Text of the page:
Invasive Species Compendium

Detailed coverage of invasive species threatening livelihoods and the environment worldwide

Abstract

Urbanization and plant invasion alter the structure of litter microarthropod communities.

Abstract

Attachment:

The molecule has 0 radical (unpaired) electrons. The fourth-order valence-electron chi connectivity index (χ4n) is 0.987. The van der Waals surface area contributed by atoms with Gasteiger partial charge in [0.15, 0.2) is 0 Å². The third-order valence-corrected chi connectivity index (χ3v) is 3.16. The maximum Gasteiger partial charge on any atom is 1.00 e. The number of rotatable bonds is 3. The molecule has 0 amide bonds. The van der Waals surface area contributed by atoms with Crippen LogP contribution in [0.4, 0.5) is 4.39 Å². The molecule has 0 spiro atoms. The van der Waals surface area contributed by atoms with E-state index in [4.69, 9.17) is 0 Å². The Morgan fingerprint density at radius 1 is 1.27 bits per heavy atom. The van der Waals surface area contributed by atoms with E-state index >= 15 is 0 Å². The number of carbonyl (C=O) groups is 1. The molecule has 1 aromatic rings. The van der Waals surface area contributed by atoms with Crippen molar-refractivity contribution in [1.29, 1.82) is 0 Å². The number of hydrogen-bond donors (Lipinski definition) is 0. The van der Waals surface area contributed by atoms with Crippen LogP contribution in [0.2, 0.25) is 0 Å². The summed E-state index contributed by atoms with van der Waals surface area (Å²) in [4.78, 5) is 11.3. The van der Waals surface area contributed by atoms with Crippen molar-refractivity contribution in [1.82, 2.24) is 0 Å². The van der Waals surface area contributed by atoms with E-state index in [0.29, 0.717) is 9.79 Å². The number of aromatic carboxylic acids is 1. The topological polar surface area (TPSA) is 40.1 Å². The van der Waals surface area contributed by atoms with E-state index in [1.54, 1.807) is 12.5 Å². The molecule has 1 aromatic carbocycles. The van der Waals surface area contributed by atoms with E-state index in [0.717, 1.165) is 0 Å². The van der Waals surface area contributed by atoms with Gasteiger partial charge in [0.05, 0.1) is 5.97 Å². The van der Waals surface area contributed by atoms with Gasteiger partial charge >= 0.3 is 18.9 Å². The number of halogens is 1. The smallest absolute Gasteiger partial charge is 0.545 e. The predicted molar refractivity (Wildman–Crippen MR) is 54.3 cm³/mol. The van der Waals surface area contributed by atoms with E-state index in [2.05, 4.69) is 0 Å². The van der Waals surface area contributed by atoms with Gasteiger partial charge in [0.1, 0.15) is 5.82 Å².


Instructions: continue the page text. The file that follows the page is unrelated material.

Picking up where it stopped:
Anthropogenic activity underpins the creation of urban ecosystems, often with introduced or invasive species playing a large role in structuring ecological communities. While the effects of urbanization on charismatic taxa such as birds, bees or butterflies have received much attention, the impacts on small and inconspicuous organisms remain poorly understood. Here, we assess how the community structure of leaf litter-inhabiting microarthropods in city parks varies along an urbanization gradient in Toronto, Canada. At each park, we established paired forest understorey plots which were either dominated by native vegetation or dog-strangling vine Vincetoxicum rossicum, an invasive species that is spreading throughout northeastern North America and abundant in urban areas. We compared microarthropod richness, abundance and diversity in ecological traits between invaded and non-invaded plots as well as compositional dissimilarities among plots across the urbanization gradient. We recorded 123 genera and found (a) there was a negative effect of urbanization on microarthropod richness and abundance but only in invaded plots; (b) richness and abundance increased continuously with urbanization in non-invaded plots, but peaked at intermediate urbanization levels in invaded plots and (c) there was significant turnover with increasing urbanization, with distinct communities represented in highly urbanized areas compared to less urbanized areas, regardless of whether invaded. We also found litter microarthropod richness and abundance increased with soil ammonium and decreased with nitrate. These trends were especially strong for fungivorous microarthropods; however, there was no relationship between soil nutrients and urbanization or invasion. Urbanization and biological invasion drive biodiversity change, and there is a need to disentangle these effects on ecological communities and related ecosystem processes. We show microarthropod communities change with urbanization, with the effects of invasion most prominent in non-urban areas. Here, there is high richness and abundance but low ecological trait diversity, possibly because certain feeding traits are excluded and others overrepresented. Understanding of urban ecological systems must include knowledge of the microarthropods that interact widely across food webs, form distinct communities in highly urban areas and drive many of the important ecological functions upon which people in cities depend.